When you come to a pharmacy to buy an over-the-counter solution or get your prescription filled, you are likely to discover that generic medications appear significantly cheaper than their branded counterparts. Generic drugs are very tempting to purchase for the sake of obvious savings, but many consumers refrain from doing so because they worry that a lower price of a generic drug means nothing else but poor quality or ineffectiveness. So, the question is: which medicine, original or generic, is better to treat your condition?

What are generics?

When people hear the term “generic drug”, they think that is all about a drug that is non-official, subpar or even a knock-off. But this is far from being true.

Generic drugs are designed to have the same therapeutic effect as brand medications. Generics contain the same active substance as found in brand-name preparations and are equal to the originals in terms of quality, strength, posology, and method of administration.

For instance, Sildenafil Citrate is a generic alternative of brand-name Viagra, an oral medication used to treat erectile dysfunction. Both medicaments are available in the same strengths, prescribed in the same dosages, and have identical instructions as well as warnings, precautions, and contraindications for how to take them.

Are generics worse than originals?

Certainly, not. Generic drugs are as effective as branded ones. The USA FDA obliges generic drug manufacturers to prove that their products are appropriate substitutions for brand-name medicines and can produce the same therapeutic benefits as their genuine counterparts. It means that you can safely use a generic drug instead of the brand-name and get the same effect.

This poses the question: why are brand-name drugs much more expensive than their generic equivalents?

The reason is obvious.

The matter is that the makers of branded drugs have to run a galore of clinical trials to validate the safety and effectiveness of a newly-invented medication. Conducting this investigation as well as running an aggressive marketing campaign is fiendishly expensive, and drug-makers have to set quite a dear price for their product to recover huge expenditures.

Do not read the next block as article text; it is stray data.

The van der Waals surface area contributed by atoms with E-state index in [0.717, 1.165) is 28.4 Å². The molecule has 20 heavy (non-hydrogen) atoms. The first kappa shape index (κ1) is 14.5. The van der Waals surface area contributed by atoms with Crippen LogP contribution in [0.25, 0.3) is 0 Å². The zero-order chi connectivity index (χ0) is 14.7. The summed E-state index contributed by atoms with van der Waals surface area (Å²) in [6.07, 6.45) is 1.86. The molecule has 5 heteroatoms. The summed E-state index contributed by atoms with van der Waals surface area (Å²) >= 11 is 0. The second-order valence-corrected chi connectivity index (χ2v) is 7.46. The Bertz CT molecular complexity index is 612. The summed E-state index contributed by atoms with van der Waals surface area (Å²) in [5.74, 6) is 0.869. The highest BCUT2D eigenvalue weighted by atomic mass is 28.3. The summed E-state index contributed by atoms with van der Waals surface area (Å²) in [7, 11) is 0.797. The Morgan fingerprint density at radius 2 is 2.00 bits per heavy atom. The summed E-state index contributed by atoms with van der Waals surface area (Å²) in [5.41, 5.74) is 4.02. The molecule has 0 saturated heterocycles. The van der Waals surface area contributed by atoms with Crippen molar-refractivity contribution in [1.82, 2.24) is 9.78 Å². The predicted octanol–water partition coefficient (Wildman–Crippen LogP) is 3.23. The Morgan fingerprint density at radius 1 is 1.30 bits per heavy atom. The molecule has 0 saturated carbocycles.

Similarly, a brand medicine is only sold by one maker while generics can be produced by numerous pharmaceutical manufacturers, which expectedly leads to heavy competition at the market and results in a lower cost of generics for final customers. A curious fact, according to FDA, generics may cost up to 85% less than their branded predecessors.

Is it difficult to tell generics from original drugs?

If your doctor gives you a prescription, but your pharmacist offers you a cheaper analog, stay relaxed and don’t worry about going wrong. It is very easy to distinguish generics from originals.

The trademark legislation obliges the manufacturers of generics to produce drugs that are visually different from brand-name medicines. In most cases, the generic drug will be sold under the name of its active substance, such as ibuprofen (the generic substitute for Nurofen, a famous painkiller).

Along with the name, generics differ from brand medications by shape, color, inactive ingredients content, packing, and flavors. Nevertheless, these differences do not determine the effectiveness and safety of a generic since the key agent remains the same both in an original drug and its generic modification.

Are generics safe?

Despite generic producers do not have to conduct expensive clinical trials, their performance is strictly regulated by authorities and is subject to rigorous quality-control reviews before they are allowed to bring their generic product to the market.

The FDA scrupulously checks generic drugs to make sure they deliver the same therapeutic benefits as brand medications and the additives used in the generic’s composition are safe, too. The FDA approves only those generics which completely meet all the requirements for security and effectiveness.

If consumers report issues about taking this or that generic drug, the regulator will arrange an inspection of the manufacturer’s facilities and conduct an investigation to see whether there are improprieties in the production process. And if any are found, the producer will be strictly punished.

When is it better to choose a branded drug over a generic?

Why should you pay more if there is no difference in the safety and effectiveness between two drugs?

Still, there are cases when the use of generic drugs is out of the question:

  • When branded medications simply do not have generic alternatives. There are lots of brand-name medicaments which still do not have generic alternatives, (such as Premarin, a medication used in the hormonal therapy of menopause), and seeking for a generic may simply lead to very bad consequences.
  • When switching between generic and brand drugs poses some risk for health. For instance, if your doctor prescribes you to take a brand-name narrow therapeutic index medication (like Warfarin, Levothyroxine or Digitoxin), you’d better stick to the brand. The thing is that in narrow therapeutic index drugs, even the tiniest changes in dose or blood concentration may cause persistent, irreversible or life-threatening side effects — why on earth should you expose yourself to such a risk?

When a generic counterpart simply does not work well on you. Some patients may be allergic to certain additive components found in a generic drug and which are missing in the brand-name original.